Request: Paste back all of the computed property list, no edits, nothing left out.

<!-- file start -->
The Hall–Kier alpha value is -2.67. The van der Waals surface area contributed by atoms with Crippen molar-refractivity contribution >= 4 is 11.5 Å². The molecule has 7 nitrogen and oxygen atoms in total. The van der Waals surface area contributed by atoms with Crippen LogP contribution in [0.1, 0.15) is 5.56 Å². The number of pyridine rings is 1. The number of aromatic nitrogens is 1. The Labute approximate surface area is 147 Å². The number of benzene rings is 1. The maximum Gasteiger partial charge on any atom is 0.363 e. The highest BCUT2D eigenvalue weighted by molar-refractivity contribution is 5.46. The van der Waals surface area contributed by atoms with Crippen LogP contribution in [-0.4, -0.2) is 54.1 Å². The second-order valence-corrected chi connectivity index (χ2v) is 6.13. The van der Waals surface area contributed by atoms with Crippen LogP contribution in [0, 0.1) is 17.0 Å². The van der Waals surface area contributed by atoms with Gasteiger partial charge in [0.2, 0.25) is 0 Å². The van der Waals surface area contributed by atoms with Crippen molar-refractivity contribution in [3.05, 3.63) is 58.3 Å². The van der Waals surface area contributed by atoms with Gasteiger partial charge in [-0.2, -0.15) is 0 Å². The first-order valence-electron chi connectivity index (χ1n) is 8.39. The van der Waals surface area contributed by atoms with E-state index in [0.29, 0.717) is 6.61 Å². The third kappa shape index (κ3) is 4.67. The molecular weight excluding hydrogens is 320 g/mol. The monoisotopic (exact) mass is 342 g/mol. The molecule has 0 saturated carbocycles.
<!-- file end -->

The Hall–Kier alpha value is -2.67. The van der Waals surface area contributed by atoms with Crippen molar-refractivity contribution >= 4 is 11.5 Å². The molecule has 7 nitrogen and oxygen atoms in total. The van der Waals surface area contributed by atoms with Crippen LogP contribution in [0.1, 0.15) is 5.56 Å². The number of pyridine rings is 1. The number of aromatic nitrogens is 1. The Labute approximate surface area is 147 Å². The number of benzene rings is 1. The maximum Gasteiger partial charge on any atom is 0.363 e. The highest BCUT2D eigenvalue weighted by molar-refractivity contribution is 5.46. The van der Waals surface area contributed by atoms with Crippen LogP contribution in [-0.4, -0.2) is 54.1 Å². The second-order valence-corrected chi connectivity index (χ2v) is 6.13. The van der Waals surface area contributed by atoms with Crippen LogP contribution in [0, 0.1) is 17.0 Å². The van der Waals surface area contributed by atoms with Gasteiger partial charge in [0.2, 0.25) is 0 Å². The van der Waals surface area contributed by atoms with Crippen molar-refractivity contribution in [3.05, 3.63) is 58.3 Å². The van der Waals surface area contributed by atoms with Gasteiger partial charge in [-0.2, -0.15) is 0 Å². The first-order valence-electron chi connectivity index (χ1n) is 8.39. The van der Waals surface area contributed by atoms with E-state index in [0.29, 0.717) is 6.61 Å². The third kappa shape index (κ3) is 4.67. The molecular weight excluding hydrogens is 320 g/mol. The monoisotopic (exact) mass is 342 g/mol. The molecule has 0 saturated carbocycles.